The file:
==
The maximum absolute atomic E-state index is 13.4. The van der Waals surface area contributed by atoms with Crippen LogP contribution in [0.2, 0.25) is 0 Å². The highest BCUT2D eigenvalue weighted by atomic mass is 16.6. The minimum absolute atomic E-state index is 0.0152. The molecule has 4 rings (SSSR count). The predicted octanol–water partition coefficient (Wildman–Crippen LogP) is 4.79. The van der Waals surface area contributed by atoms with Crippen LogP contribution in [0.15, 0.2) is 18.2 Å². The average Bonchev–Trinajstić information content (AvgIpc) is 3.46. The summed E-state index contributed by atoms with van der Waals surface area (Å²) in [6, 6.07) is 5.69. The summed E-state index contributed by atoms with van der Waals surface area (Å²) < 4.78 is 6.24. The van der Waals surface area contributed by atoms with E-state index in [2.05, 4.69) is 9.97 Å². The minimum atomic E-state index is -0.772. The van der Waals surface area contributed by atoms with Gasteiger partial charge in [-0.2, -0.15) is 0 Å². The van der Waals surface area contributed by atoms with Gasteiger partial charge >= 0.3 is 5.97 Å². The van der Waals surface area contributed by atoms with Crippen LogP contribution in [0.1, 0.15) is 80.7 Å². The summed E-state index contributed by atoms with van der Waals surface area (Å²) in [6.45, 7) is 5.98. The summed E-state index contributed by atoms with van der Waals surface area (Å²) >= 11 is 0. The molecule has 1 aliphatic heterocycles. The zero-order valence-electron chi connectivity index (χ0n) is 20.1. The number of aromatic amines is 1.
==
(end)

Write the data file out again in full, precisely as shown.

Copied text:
The maximum absolute atomic E-state index is 13.4. The van der Waals surface area contributed by atoms with Crippen LogP contribution in [0.2, 0.25) is 0 Å². The highest BCUT2D eigenvalue weighted by atomic mass is 16.6. The minimum absolute atomic E-state index is 0.0152. The molecule has 4 rings (SSSR count). The predicted octanol–water partition coefficient (Wildman–Crippen LogP) is 4.79. The van der Waals surface area contributed by atoms with Crippen LogP contribution in [0.15, 0.2) is 18.2 Å². The average Bonchev–Trinajstić information content (AvgIpc) is 3.46. The summed E-state index contributed by atoms with van der Waals surface area (Å²) in [6, 6.07) is 5.69. The summed E-state index contributed by atoms with van der Waals surface area (Å²) < 4.78 is 6.24. The van der Waals surface area contributed by atoms with E-state index in [2.05, 4.69) is 9.97 Å². The minimum atomic E-state index is -0.772. The van der Waals surface area contributed by atoms with Gasteiger partial charge in [-0.2, -0.15) is 0 Å². The van der Waals surface area contributed by atoms with Gasteiger partial charge >= 0.3 is 5.97 Å². The van der Waals surface area contributed by atoms with Crippen LogP contribution in [0.1, 0.15) is 80.7 Å². The summed E-state index contributed by atoms with van der Waals surface area (Å²) in [6.45, 7) is 5.98. The summed E-state index contributed by atoms with van der Waals surface area (Å²) >= 11 is 0. The molecule has 1 aliphatic heterocycles. The zero-order valence-electron chi connectivity index (χ0n) is 20.1. The number of aromatic amines is 1.